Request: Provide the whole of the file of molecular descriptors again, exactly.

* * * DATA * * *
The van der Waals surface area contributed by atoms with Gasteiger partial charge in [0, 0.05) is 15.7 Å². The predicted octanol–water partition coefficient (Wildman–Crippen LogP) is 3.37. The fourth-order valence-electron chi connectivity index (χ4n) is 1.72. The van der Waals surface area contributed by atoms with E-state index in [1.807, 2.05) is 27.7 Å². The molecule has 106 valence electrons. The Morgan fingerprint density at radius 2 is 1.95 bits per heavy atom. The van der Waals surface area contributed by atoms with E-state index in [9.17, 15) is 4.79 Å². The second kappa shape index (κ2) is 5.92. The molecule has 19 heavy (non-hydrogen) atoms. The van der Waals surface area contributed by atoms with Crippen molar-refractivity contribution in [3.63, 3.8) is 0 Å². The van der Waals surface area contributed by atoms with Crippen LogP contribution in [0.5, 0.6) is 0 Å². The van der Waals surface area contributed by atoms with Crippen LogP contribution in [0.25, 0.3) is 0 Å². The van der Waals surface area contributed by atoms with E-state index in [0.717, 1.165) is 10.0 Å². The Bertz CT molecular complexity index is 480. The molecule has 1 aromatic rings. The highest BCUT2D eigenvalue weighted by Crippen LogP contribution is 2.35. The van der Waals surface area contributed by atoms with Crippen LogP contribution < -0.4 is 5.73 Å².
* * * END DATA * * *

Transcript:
The van der Waals surface area contributed by atoms with Gasteiger partial charge in [0, 0.05) is 15.7 Å². The predicted octanol–water partition coefficient (Wildman–Crippen LogP) is 3.37. The fourth-order valence-electron chi connectivity index (χ4n) is 1.72. The van der Waals surface area contributed by atoms with E-state index in [1.807, 2.05) is 27.7 Å². The molecule has 106 valence electrons. The Morgan fingerprint density at radius 2 is 1.95 bits per heavy atom. The van der Waals surface area contributed by atoms with E-state index in [9.17, 15) is 4.79 Å². The second kappa shape index (κ2) is 5.92. The molecule has 19 heavy (non-hydrogen) atoms. The van der Waals surface area contributed by atoms with Crippen molar-refractivity contribution in [3.63, 3.8) is 0 Å². The van der Waals surface area contributed by atoms with Crippen LogP contribution in [0.5, 0.6) is 0 Å². The van der Waals surface area contributed by atoms with Crippen LogP contribution in [0.25, 0.3) is 0 Å². The van der Waals surface area contributed by atoms with E-state index in [0.717, 1.165) is 10.0 Å². The Bertz CT molecular complexity index is 480. The molecule has 1 aromatic rings. The highest BCUT2D eigenvalue weighted by Crippen LogP contribution is 2.35. The van der Waals surface area contributed by atoms with Crippen LogP contribution < -0.4 is 5.73 Å².